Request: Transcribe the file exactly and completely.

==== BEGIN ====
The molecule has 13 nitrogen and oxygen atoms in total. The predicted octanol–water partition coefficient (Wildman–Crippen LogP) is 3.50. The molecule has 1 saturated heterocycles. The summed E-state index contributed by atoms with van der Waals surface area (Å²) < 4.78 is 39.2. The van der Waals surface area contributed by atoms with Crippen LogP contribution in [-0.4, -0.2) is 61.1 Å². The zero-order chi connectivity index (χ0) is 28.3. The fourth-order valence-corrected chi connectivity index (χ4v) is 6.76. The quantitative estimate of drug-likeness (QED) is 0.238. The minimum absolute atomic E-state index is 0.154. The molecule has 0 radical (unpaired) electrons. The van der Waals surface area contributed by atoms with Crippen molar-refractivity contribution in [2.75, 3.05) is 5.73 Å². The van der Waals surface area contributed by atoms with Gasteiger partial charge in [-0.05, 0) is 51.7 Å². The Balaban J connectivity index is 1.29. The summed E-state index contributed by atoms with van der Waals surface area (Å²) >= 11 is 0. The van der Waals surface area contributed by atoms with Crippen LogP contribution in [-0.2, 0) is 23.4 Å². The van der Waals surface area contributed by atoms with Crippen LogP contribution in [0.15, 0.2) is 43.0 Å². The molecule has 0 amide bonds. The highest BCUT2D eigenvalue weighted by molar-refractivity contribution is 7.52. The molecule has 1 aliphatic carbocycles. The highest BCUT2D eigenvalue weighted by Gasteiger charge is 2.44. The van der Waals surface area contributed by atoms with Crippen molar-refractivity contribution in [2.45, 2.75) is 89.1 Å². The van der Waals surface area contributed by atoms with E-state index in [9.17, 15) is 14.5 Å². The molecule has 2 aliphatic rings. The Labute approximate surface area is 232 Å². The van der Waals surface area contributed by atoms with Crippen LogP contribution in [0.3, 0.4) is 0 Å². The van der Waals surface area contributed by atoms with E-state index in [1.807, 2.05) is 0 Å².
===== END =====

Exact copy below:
The molecule has 13 nitrogen and oxygen atoms in total. The predicted octanol–water partition coefficient (Wildman–Crippen LogP) is 3.50. The molecule has 1 saturated heterocycles. The summed E-state index contributed by atoms with van der Waals surface area (Å²) < 4.78 is 39.2. The van der Waals surface area contributed by atoms with Crippen LogP contribution in [-0.4, -0.2) is 61.1 Å². The zero-order chi connectivity index (χ0) is 28.3. The fourth-order valence-corrected chi connectivity index (χ4v) is 6.76. The quantitative estimate of drug-likeness (QED) is 0.238. The minimum absolute atomic E-state index is 0.154. The molecule has 0 radical (unpaired) electrons. The van der Waals surface area contributed by atoms with Crippen molar-refractivity contribution in [2.75, 3.05) is 5.73 Å². The van der Waals surface area contributed by atoms with Gasteiger partial charge in [-0.05, 0) is 51.7 Å². The Balaban J connectivity index is 1.29. The summed E-state index contributed by atoms with van der Waals surface area (Å²) >= 11 is 0. The van der Waals surface area contributed by atoms with Crippen LogP contribution in [-0.2, 0) is 23.4 Å². The van der Waals surface area contributed by atoms with Crippen LogP contribution in [0.15, 0.2) is 43.0 Å². The molecule has 0 amide bonds. The highest BCUT2D eigenvalue weighted by molar-refractivity contribution is 7.52. The molecule has 1 aliphatic carbocycles. The highest BCUT2D eigenvalue weighted by Gasteiger charge is 2.44. The van der Waals surface area contributed by atoms with Crippen molar-refractivity contribution in [2.45, 2.75) is 89.1 Å². The van der Waals surface area contributed by atoms with E-state index in [9.17, 15) is 14.5 Å². The molecule has 2 aliphatic rings. The Labute approximate surface area is 232 Å². The van der Waals surface area contributed by atoms with Crippen LogP contribution in [0.3, 0.4) is 0 Å². The van der Waals surface area contributed by atoms with E-state index in [1.807, 2.05) is 0 Å².